Date of Award/Publication

2000

Document Type

Thesis

Degree Name

MS in Mathematics, Science, and Technology Education

Abstract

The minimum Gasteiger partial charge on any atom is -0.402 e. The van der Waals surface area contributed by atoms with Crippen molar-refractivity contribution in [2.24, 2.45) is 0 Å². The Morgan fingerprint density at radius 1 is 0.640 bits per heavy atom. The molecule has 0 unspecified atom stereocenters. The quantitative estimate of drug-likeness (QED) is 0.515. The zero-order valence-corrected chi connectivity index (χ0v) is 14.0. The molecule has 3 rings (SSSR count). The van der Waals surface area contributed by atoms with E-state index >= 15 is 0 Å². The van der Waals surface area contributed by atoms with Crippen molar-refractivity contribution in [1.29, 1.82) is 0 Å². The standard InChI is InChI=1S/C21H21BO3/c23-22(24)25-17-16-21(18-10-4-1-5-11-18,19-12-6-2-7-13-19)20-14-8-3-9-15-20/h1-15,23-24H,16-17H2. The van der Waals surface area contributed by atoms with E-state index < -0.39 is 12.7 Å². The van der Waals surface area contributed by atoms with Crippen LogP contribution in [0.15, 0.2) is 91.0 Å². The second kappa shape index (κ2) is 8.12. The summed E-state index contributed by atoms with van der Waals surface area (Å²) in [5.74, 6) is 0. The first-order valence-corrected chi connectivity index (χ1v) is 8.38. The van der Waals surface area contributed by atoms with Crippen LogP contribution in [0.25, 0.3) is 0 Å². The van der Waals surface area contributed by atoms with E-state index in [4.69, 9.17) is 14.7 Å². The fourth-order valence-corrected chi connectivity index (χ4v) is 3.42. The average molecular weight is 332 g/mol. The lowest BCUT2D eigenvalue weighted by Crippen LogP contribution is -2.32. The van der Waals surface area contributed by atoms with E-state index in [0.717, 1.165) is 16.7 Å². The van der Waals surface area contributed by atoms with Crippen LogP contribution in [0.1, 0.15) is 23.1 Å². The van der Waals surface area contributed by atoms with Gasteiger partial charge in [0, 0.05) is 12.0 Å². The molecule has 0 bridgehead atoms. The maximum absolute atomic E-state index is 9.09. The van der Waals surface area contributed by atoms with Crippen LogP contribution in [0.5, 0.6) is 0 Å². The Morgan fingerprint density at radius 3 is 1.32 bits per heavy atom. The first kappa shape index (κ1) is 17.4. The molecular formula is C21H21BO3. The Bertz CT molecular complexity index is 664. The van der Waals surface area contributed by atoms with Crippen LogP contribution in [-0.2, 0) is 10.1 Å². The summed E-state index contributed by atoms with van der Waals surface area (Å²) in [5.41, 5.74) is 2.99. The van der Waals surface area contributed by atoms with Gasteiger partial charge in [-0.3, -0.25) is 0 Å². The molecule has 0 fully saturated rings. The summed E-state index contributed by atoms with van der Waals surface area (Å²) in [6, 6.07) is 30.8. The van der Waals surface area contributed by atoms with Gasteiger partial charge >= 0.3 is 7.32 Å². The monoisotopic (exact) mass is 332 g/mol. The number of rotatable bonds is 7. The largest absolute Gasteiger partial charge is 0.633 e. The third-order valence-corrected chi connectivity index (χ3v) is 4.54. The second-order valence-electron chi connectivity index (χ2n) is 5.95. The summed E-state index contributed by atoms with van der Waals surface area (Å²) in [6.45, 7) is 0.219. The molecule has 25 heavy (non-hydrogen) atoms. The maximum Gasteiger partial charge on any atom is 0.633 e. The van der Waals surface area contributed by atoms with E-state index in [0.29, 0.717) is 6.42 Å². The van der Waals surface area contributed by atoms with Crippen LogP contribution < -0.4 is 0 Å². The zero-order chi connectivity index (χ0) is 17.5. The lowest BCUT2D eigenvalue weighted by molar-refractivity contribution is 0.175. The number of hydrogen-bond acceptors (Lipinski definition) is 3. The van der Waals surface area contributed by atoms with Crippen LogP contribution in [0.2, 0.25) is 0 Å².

Much has been written about problem-based learning and its ability to promote metacognition and self-directed learning. (Sage and Torp, 1998) This study was designed to determine if teacher modeling of metacognitive strategies, within a problem-based learning unit, would help students become independent, reflective thinkers. Metacognitive strategies modeled were the need-to-know-board, mind mapping, and reflective writing in daily problem logs. The study was conducted in a seventh grade science classroom over a one-month period. Students were enrolled in the district's Major Achievement Program. Data collection included responses from daily problem logs and a summative reflective essay. Additional data was collected from teacher observations and a videotaped focus group of nine students. The study concludes that teacher modeling of metacognitive strategies, within a problem-based learning unit, does increase students self-directed learning behavior through adoption of these strategies. Additionally, this study showed a growth in t h e way students perceived their ability to solve problems. Finally this study suggests that students must experience several problem-based learning situations before they can become expert self-directed learners.

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